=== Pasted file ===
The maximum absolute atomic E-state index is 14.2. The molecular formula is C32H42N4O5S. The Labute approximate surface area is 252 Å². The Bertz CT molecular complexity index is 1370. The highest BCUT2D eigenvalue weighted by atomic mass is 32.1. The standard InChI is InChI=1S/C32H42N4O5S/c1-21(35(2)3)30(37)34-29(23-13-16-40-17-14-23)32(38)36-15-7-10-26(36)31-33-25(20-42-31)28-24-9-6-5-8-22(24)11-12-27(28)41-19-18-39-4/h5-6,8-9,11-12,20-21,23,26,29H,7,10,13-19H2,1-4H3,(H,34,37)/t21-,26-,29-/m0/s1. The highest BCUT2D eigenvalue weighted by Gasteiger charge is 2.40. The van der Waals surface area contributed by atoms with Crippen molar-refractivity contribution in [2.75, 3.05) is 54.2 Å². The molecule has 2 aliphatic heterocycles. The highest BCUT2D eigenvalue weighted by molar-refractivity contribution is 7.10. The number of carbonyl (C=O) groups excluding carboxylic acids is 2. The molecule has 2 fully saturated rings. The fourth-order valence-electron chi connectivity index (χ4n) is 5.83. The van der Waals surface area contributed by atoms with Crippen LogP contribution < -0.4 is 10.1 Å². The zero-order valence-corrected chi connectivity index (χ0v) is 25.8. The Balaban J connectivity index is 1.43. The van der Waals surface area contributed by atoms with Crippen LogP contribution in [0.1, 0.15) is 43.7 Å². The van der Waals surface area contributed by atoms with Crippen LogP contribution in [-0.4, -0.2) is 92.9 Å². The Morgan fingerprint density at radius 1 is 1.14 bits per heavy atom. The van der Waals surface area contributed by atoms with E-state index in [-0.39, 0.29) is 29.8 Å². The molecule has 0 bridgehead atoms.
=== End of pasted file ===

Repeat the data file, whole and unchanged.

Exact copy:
The maximum absolute atomic E-state index is 14.2. The molecular formula is C32H42N4O5S. The Labute approximate surface area is 252 Å². The Bertz CT molecular complexity index is 1370. The highest BCUT2D eigenvalue weighted by atomic mass is 32.1. The standard InChI is InChI=1S/C32H42N4O5S/c1-21(35(2)3)30(37)34-29(23-13-16-40-17-14-23)32(38)36-15-7-10-26(36)31-33-25(20-42-31)28-24-9-6-5-8-22(24)11-12-27(28)41-19-18-39-4/h5-6,8-9,11-12,20-21,23,26,29H,7,10,13-19H2,1-4H3,(H,34,37)/t21-,26-,29-/m0/s1. The highest BCUT2D eigenvalue weighted by Gasteiger charge is 2.40. The van der Waals surface area contributed by atoms with Crippen molar-refractivity contribution in [2.75, 3.05) is 54.2 Å². The molecule has 2 aliphatic heterocycles. The highest BCUT2D eigenvalue weighted by molar-refractivity contribution is 7.10. The number of carbonyl (C=O) groups excluding carboxylic acids is 2. The molecule has 2 fully saturated rings. The fourth-order valence-electron chi connectivity index (χ4n) is 5.83. The van der Waals surface area contributed by atoms with Crippen LogP contribution < -0.4 is 10.1 Å². The zero-order valence-corrected chi connectivity index (χ0v) is 25.8. The Balaban J connectivity index is 1.43. The van der Waals surface area contributed by atoms with Crippen LogP contribution in [0.1, 0.15) is 43.7 Å². The van der Waals surface area contributed by atoms with Crippen LogP contribution in [-0.4, -0.2) is 92.9 Å². The Morgan fingerprint density at radius 1 is 1.14 bits per heavy atom. The van der Waals surface area contributed by atoms with E-state index in [-0.39, 0.29) is 29.8 Å². The molecule has 0 bridgehead atoms.